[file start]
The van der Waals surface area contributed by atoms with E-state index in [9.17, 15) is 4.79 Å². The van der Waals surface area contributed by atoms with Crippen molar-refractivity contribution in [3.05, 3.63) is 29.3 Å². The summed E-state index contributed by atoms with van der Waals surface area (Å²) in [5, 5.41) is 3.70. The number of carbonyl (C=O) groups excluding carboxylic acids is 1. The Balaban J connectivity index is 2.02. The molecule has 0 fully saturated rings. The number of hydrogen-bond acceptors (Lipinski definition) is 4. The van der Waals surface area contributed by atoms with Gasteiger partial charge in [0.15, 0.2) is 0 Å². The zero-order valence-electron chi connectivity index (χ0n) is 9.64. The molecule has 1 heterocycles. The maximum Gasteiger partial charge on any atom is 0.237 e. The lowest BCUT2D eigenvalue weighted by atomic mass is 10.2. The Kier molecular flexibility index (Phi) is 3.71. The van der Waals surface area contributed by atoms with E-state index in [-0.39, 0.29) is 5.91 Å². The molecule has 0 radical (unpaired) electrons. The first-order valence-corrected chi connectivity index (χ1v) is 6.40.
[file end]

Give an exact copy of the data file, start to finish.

The van der Waals surface area contributed by atoms with E-state index in [9.17, 15) is 4.79 Å². The van der Waals surface area contributed by atoms with Crippen molar-refractivity contribution in [3.05, 3.63) is 29.3 Å². The summed E-state index contributed by atoms with van der Waals surface area (Å²) in [5, 5.41) is 3.70. The number of carbonyl (C=O) groups excluding carboxylic acids is 1. The Balaban J connectivity index is 2.02. The molecule has 0 fully saturated rings. The number of hydrogen-bond acceptors (Lipinski definition) is 4. The van der Waals surface area contributed by atoms with Gasteiger partial charge in [0.15, 0.2) is 0 Å². The zero-order valence-electron chi connectivity index (χ0n) is 9.64. The molecule has 1 heterocycles. The maximum Gasteiger partial charge on any atom is 0.237 e. The lowest BCUT2D eigenvalue weighted by atomic mass is 10.2. The Kier molecular flexibility index (Phi) is 3.71. The van der Waals surface area contributed by atoms with E-state index in [-0.39, 0.29) is 5.91 Å². The molecule has 0 radical (unpaired) electrons. The first-order valence-corrected chi connectivity index (χ1v) is 6.40.